We eventually arrived in Olot, and checked in to the picturesque Hotel Can Blanc. It was a quiet, peaceful place, surrounded by trees and greenery. We defrosted inside in hot showers, and then walked over the adjacent restaurant, La Deu, to try some Catalan food. They served us three course for 12.5 euros each, with generous amounts of wine and bread on the side. We tried the braised pork cheek which was very tender, and sampled the speciality of the region, the La Deu potatoes, which are basically thin slivers of potato sandwiching some meat filling, and then the whole thing fried. Satisfying!

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The view from our room in Olot

Day 2

We woke up slowly the next morning after a deep sleep, and I realised that I was coming down with a cold or something similar. Probably not helped by the icy cold descent yesterday…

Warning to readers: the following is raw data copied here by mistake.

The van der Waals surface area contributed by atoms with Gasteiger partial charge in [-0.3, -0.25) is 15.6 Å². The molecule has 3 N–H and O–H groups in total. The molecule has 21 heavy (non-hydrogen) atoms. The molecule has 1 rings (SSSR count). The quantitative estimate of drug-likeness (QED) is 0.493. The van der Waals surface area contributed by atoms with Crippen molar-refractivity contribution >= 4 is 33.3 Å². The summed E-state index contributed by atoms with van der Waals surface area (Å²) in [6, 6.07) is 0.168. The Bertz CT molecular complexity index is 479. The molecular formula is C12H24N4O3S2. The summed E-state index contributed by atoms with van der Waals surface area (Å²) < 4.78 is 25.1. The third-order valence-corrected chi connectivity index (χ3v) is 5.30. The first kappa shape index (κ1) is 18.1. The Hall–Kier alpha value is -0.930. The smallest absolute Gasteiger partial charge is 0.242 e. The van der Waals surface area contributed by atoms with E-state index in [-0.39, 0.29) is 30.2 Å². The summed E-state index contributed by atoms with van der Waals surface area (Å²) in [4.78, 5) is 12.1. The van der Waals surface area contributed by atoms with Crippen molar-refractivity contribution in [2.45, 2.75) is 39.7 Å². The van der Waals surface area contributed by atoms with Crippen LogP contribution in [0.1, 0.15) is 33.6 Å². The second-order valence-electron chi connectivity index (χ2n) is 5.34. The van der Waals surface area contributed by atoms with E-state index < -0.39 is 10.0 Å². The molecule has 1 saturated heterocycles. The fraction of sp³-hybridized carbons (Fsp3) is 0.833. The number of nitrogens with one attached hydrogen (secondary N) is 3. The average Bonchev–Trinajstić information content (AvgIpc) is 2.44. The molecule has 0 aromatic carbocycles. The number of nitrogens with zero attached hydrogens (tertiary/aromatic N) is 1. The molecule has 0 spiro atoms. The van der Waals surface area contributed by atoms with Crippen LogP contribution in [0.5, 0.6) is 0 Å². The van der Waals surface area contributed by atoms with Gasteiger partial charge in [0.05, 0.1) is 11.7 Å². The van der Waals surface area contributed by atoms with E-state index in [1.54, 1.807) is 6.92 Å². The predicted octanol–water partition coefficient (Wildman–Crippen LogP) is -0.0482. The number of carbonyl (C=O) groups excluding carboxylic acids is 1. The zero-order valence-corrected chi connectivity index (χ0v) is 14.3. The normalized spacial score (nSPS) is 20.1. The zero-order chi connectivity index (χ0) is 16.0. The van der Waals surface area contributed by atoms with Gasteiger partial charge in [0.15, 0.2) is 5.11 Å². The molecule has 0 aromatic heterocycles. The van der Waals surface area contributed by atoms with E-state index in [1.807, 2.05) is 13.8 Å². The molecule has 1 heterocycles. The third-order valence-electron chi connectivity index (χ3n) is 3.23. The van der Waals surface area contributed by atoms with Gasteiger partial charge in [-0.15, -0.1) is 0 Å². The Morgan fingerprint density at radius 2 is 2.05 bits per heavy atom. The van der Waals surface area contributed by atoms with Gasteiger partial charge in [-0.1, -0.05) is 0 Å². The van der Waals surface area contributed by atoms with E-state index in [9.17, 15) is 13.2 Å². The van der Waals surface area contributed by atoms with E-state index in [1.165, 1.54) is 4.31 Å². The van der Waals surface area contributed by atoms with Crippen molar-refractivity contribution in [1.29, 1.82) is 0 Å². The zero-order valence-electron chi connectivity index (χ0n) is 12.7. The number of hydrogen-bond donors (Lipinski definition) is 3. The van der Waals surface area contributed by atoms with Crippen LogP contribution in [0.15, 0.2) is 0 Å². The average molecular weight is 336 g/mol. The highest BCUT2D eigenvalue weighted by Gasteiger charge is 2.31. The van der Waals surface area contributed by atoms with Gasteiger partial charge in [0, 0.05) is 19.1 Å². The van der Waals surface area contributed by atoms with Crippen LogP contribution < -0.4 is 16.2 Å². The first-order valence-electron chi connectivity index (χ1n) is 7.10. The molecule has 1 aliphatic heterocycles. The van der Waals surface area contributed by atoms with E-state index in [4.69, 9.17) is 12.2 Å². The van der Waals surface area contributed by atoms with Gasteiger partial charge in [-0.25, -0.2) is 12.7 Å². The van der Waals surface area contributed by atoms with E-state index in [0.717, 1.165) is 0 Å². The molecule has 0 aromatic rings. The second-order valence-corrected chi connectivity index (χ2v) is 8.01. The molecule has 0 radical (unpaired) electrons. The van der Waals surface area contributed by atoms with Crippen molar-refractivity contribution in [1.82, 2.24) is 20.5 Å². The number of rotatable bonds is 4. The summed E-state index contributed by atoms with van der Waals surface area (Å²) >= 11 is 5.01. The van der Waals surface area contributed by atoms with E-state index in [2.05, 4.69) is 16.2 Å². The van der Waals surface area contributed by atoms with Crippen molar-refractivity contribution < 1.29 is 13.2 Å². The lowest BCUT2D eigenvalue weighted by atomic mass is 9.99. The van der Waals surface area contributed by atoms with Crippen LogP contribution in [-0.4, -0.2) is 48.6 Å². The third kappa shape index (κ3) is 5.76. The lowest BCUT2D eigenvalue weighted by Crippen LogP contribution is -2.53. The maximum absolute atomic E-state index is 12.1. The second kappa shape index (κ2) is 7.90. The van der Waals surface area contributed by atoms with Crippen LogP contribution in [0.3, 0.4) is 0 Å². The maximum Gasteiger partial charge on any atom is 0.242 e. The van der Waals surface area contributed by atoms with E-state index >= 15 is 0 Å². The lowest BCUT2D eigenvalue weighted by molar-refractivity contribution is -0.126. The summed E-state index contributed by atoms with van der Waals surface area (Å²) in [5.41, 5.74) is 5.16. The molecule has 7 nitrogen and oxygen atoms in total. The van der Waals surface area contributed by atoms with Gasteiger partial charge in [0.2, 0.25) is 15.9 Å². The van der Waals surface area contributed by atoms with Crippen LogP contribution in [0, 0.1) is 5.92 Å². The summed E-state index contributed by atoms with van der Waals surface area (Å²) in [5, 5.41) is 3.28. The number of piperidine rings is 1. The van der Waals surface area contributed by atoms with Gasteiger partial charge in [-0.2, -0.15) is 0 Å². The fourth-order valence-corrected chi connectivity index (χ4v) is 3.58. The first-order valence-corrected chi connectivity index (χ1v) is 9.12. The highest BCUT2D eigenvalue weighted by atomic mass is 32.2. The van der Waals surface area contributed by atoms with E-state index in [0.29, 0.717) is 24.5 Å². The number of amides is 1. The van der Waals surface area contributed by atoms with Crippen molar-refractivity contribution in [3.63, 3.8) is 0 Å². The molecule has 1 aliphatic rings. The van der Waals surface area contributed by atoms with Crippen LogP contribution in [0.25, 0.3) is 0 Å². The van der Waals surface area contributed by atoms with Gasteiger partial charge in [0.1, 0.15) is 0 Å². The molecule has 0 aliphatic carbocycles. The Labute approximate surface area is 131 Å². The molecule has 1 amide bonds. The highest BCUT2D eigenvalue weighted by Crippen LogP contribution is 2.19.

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We packed up our minimal gear, showered and then headed downstairs for breakfast. A few coffees later we were ready to ride. We picked up provisions from in town and then set off on the Vies Verde (greenways – old converted train tracks converted to trails) for todays ride to Girona. Starting relatively late, and on the hybrid bikes, it was going to be a whole day expedition.